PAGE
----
In 2000, Elian Gonzales and his mother, who did not survive the trip, emigrated from Cuba to the United States. There was controversy as to whether Elian should be returned to his father in Cuba or remain in the United States with his maternal relatives. Cuba was not a contracting state to the Hague Treaty. Nonetheless, the United States applied the Hague Treaty to Elian's case and determined that he should be returned to his father in Cuba.

Elian's case illustrates that a country of relocation, if a contracting state, will most likely apply the Hague Treaty even if the child's country of habitual residence is not a contracting state. However, the reverse is not necessarily true, i.e., if the country of habitual residence is a contracting state, but the country of relocation is not, it is unlikely that the Hague Treaty will apply.

B. The Case of Sean Goldman[36]
In 2004, when he was four years old, Sean Goldman's mother absconded with him to Brazil. In 2008, his mother died, leaving Sean in the care of his mother's Brazilian husband, who encouraged him to call him "Daddy" while referring to Sean's father as "the American." In 2009, Brazilian courts ordered a psychological evaluation of Sean. The evaluation revealed that Sean's Brazilian custodians were inflicting parental alienation on him and that he was emotionally fragile. Although the report also indicated that Sean expressed ambivalent views about potentially returning to the United States, he was returned to his father in the United States on Dec. 24, 2009.

V. Conclusion

International child abduction is much more than an issue involving two countries. It is a global human rights problem. You can help return abducted children to their home countries by joining the U.S. Department of State's Attorney Network, which consists of attorneys who, on a pro bono or reduced fee basis, assist left-behind parents in foreign countries whose children have been abducted to the United States.[37]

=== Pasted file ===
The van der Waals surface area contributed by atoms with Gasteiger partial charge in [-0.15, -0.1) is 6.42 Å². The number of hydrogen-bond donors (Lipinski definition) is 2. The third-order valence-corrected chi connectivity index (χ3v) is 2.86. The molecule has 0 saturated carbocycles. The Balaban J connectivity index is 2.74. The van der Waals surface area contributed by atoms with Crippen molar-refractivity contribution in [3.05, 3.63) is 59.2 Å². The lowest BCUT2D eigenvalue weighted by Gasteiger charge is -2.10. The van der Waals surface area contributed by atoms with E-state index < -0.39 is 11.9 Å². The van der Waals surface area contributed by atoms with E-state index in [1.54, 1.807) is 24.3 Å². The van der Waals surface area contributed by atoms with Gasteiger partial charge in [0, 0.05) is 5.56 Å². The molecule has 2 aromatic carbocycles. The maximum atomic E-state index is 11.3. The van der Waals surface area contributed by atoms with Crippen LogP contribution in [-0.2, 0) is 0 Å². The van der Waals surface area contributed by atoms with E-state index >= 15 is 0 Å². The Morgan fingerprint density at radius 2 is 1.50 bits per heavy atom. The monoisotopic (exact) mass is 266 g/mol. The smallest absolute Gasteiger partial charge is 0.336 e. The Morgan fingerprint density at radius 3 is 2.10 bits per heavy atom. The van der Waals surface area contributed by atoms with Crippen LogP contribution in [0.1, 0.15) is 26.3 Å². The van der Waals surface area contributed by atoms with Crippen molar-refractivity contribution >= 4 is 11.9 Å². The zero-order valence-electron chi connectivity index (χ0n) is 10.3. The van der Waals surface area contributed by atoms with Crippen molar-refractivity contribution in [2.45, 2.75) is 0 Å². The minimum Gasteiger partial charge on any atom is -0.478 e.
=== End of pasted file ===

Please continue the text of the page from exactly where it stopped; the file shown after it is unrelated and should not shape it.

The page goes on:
Notes

  1. U.S. Department of State, 2009 Compliance Report, Pub. L. No. 105-277, http://travel.state.gov/family/abduction/resources/resources_4308.html.
  2. Id.
  3. U.S. Department of State, 2009 Compliance Report, Pub. L. No. 105-277, http://travel.state.gov/pdf/2009HagueAbductionConventionComplianceReport....
  4. Id.
  5. 42 U.S.C.  § 11601 et seq.
  6. Id.
  7. The Hague Convention of 25 October 1980 on the Civil Aspects of International Child Abduction, Oct. 25, 1980, art. 1.
  8. 55 U.S.C.  § 1204.
  9. Id.
  10. National Report for the Common Law Judicial Conference on International Child Custody. Sept. 17-21, 2000, http://travel.state.gov/family/abduction/resources/resources_543.html?cs....
  11. The Hague Convention of 25 October 1980 on the Civil Aspects of International Child Abduction, Oct. 25, 1980, art. 11.
  12. 42 U.S.C.  § 11603.
  13. National Report for the Common Law Judicial Conference on International Child Custody. Sept. 17-21, 2000, http://travel.state.gov/family/abduction/resources/resources_543.html?cs....
  14. Kilpatrick Stockton LLP. Litigating International Child Abduction Cases Under the Hague Convention 64 (National Center for Missing and Exploited Children 2007)
  15. Id.
  16. National Report for the Common Law Judicial Conference on International Child Custody. Sept. 17-21, 2000, http://travel.state.gov/family/abduction/resources/resources_543.html?cs....
  17. Id.
  18. Id.
  19. Kilpatrick Stockton LLP. Litigating International Child Abduction Cases Under the Hague Convention 64 (National Center for Missing and Exploited Children 2007).
  20. The Hague Convention of 25 October 1980 on the Civil Aspects of International Child Abduction, Oct. 25, 1980, art. 3.
  21. Id., art. 4.
  22. (a) To discover the whereabouts of a child who has been wrongfully removed or retained;